Meeting Planners’ Worst Nightmares

What if your bad dreams or worst-case scenarios actually happened? In the spirit of today’s ghoulish holiday, a few members of ASAE’s meetings community share the nightmares they have lived through.

I’m sure you know the feeling you have when you just wake up from a nightmare—your heart is racing, your palms are sweaty. And sometimes the nature of those bad dreams is job-related.

For me, as an editor, one of my worst nightmares would be for a horrible typo to appear on the cover of the magazine. In fact, there’s been many a time I’ve woken up in the middle of the night worrying that perhaps I uploaded the wrong version of a page layout or article. So I hold my breath a bit until I have the issue in hand. Luckily, there’s usually nothing wrong; just a case of unwarranted anxiety. (Fingers crossed I haven’t cursed myself by writing this post.)

For the next frantic—like where you start to have heart palpitations—minutes, I was literally running around the crowd looking for the guy.

However, as we all know, sometimes unfortunate situations and problems we may call our “worst nightmares” actually happen. So, in honor of Halloween, I reached out to the ASAE meetings and expositions community and asked them to share some of their own conference- and event-related nightmares that they’ve lived to tell the tale about. Here are some of the worst of the worst:

No Rooms for You

“Several years ago we arrived at the site of our annual conference (for about 4,000 attendees) and discovered that the hotel had sold all but a handful of our sleeping rooms to another group and moved 95 percent of our attendees to other hotels. All of the hotels were a good distance away and [attendees] had to be bused to the conference, which messed up our time schedules and a host of other plans. No advance notice was given to our association. I still have nightmares about it.”

—Margaret S. Bauer, CAE; Pennsylvania Music Educators Association, Hamburg, PA

Disappearing Act

“The highly anticipated keynote speaker disappeared moments before he was to walk on stage. I had done everything right. I had planning conference calls with a fancy schedule of events and outline of expectations. I confirmed that the speaker had checked into the hotel the night before the event,  met him the morning of [the keynote] an hour and half before the go-live time for sound checks, and sat with him to ‘relax’ before the program started.

“[Then] I turned my head to answer someone’s questions and—poof!—he disappeared. For the next frantic—like where you start to have heart palpitations—minutes, I was literally running around the crowd looking for the guy. How he got so far so quickly is beyond me, but he did, and it was all just to take a stroll to collect his thoughts.

“I now appreciate the time a speaker needs alone to focus and can provide that while still keeping an eye on his/her whereabouts. A green room is a must! I hang with speakers after the sound check and then give them 20 minutes [of] quiet time so they can review their notes and get centered before going on stage. It helps to tell them that if they leave the room, the door will lock them out  …”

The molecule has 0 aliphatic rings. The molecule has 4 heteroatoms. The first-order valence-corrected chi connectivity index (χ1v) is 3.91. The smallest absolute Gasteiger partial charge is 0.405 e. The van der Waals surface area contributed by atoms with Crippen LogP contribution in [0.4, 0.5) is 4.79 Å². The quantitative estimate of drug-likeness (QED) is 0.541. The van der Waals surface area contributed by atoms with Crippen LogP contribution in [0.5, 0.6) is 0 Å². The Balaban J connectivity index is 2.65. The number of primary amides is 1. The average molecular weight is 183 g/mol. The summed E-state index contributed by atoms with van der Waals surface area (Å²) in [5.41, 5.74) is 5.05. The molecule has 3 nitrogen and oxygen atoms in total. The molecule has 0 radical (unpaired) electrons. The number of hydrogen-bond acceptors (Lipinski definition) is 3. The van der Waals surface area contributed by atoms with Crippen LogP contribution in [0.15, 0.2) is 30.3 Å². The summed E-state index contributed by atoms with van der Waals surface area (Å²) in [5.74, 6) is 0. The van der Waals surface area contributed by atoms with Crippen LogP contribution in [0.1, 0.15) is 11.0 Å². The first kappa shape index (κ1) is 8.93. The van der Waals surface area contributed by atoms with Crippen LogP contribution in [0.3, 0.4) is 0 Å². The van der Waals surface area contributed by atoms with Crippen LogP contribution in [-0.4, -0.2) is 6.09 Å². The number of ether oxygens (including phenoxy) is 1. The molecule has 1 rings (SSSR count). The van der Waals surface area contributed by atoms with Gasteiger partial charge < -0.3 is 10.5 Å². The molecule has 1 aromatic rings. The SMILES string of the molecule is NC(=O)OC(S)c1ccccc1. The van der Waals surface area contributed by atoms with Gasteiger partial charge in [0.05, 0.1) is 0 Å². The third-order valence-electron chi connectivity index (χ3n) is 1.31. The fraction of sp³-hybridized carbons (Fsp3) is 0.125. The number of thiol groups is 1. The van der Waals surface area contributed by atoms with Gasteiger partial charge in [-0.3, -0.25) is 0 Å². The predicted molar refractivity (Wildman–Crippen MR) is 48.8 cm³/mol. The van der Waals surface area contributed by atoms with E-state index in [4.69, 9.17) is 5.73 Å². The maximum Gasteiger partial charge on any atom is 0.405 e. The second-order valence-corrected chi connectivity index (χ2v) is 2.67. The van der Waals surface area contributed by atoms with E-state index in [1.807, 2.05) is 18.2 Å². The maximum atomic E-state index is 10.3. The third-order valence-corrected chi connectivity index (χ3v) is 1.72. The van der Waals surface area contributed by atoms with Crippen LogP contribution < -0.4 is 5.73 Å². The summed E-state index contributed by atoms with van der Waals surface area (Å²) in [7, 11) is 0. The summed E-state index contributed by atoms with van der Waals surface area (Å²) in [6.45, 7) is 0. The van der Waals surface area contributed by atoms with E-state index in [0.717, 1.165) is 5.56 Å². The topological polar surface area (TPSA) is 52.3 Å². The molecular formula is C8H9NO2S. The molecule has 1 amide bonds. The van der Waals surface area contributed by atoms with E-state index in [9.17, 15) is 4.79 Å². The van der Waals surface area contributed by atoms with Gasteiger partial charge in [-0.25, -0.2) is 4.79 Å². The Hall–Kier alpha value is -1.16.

—Rebecca L. Turner; International Association of Amusement Parks and Attractions, Alexandria, VA

Space Shuffle

“The hotel … for our annual conference of 600 cancelled on us six months out (and our first marketing mail piece had just hit our members desks the morning I got the call, too!). They had changed flags, and corporate sent down a renovations schedule that would take more than half their guest rooms offline the week of our conference. To make matters worse, there was a citywide [convention] in town, so we couldn’t find enough rooms at another hotel to fill our needs. Luckily a newer property in town had space for us if we were flexible with our dates by a few days and adjusted our schedule. They also worked hard with the groups they had booked over the same dates to ensure their meeting spaces, room blocks, and schedule fit in nicely with ours. It was a worst nightmare that turned into a great conference.”

—Beth Hecquet, CMP, CMM; National Association of Sports Commissions, Cincinnati

Planner Turned Keynoter

“Last February in Dallas, I was offering a new student-awareness event, where students could come for mock interviews and networking with practitioners. We were anticipating over 200 students from various universities in the Dallas area. Well, the night before the event, the area received two inches of snow, which shut the city down. The keynote speaker was on his way, but he got into a car accident, and with only one hour’s notice, I was the new keynote speaker with one of the college professors. Thankfully I carried a few presentations with me. We created a new presentation and presented it in a very short time. The event ended up being a success—just on a smaller scale.”

—Maunda Land, CMP, CAE; The Institute of Internal Auditors, Altamonte Springs, FL

Scary stuff, right? Now it’s your turn: What meetings nightmares have you had to deal with? Share in the comments.


Samantha Whitehorne

By Samantha Whitehorne

Samantha Whitehorne is editor-in-chief of Associations Now. MORE

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